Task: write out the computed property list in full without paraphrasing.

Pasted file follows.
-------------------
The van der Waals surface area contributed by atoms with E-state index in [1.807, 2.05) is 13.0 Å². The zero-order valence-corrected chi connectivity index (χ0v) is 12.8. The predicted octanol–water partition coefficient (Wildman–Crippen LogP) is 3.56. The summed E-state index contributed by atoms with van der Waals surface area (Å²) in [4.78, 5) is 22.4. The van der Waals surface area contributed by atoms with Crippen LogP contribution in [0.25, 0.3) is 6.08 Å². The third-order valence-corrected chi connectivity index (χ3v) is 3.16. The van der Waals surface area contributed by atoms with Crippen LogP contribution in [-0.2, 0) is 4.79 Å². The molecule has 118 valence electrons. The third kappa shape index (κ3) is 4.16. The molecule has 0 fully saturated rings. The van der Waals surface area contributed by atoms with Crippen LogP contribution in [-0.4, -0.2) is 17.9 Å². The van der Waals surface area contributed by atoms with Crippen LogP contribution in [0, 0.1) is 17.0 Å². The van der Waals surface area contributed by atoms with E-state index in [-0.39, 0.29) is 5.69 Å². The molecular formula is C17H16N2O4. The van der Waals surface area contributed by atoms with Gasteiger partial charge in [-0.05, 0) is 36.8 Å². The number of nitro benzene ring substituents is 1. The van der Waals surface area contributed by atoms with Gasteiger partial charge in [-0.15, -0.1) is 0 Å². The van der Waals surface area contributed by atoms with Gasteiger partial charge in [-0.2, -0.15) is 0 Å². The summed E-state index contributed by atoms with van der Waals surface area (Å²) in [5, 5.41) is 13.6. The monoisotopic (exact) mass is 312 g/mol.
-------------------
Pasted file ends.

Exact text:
The van der Waals surface area contributed by atoms with E-state index in [1.807, 2.05) is 13.0 Å². The zero-order valence-corrected chi connectivity index (χ0v) is 12.8. The predicted octanol–water partition coefficient (Wildman–Crippen LogP) is 3.56. The summed E-state index contributed by atoms with van der Waals surface area (Å²) in [4.78, 5) is 22.4. The van der Waals surface area contributed by atoms with Crippen LogP contribution in [0.25, 0.3) is 6.08 Å². The third-order valence-corrected chi connectivity index (χ3v) is 3.16. The van der Waals surface area contributed by atoms with Crippen LogP contribution in [-0.2, 0) is 4.79 Å². The molecule has 118 valence electrons. The third kappa shape index (κ3) is 4.16. The molecule has 0 fully saturated rings. The van der Waals surface area contributed by atoms with Crippen LogP contribution in [-0.4, -0.2) is 17.9 Å². The van der Waals surface area contributed by atoms with Crippen LogP contribution in [0, 0.1) is 17.0 Å². The van der Waals surface area contributed by atoms with E-state index in [-0.39, 0.29) is 5.69 Å². The molecular formula is C17H16N2O4. The van der Waals surface area contributed by atoms with Gasteiger partial charge in [-0.05, 0) is 36.8 Å². The number of nitro benzene ring substituents is 1. The van der Waals surface area contributed by atoms with Gasteiger partial charge in [-0.15, -0.1) is 0 Å². The van der Waals surface area contributed by atoms with Gasteiger partial charge in [-0.2, -0.15) is 0 Å². The summed E-state index contributed by atoms with van der Waals surface area (Å²) in [5, 5.41) is 13.6. The monoisotopic (exact) mass is 312 g/mol.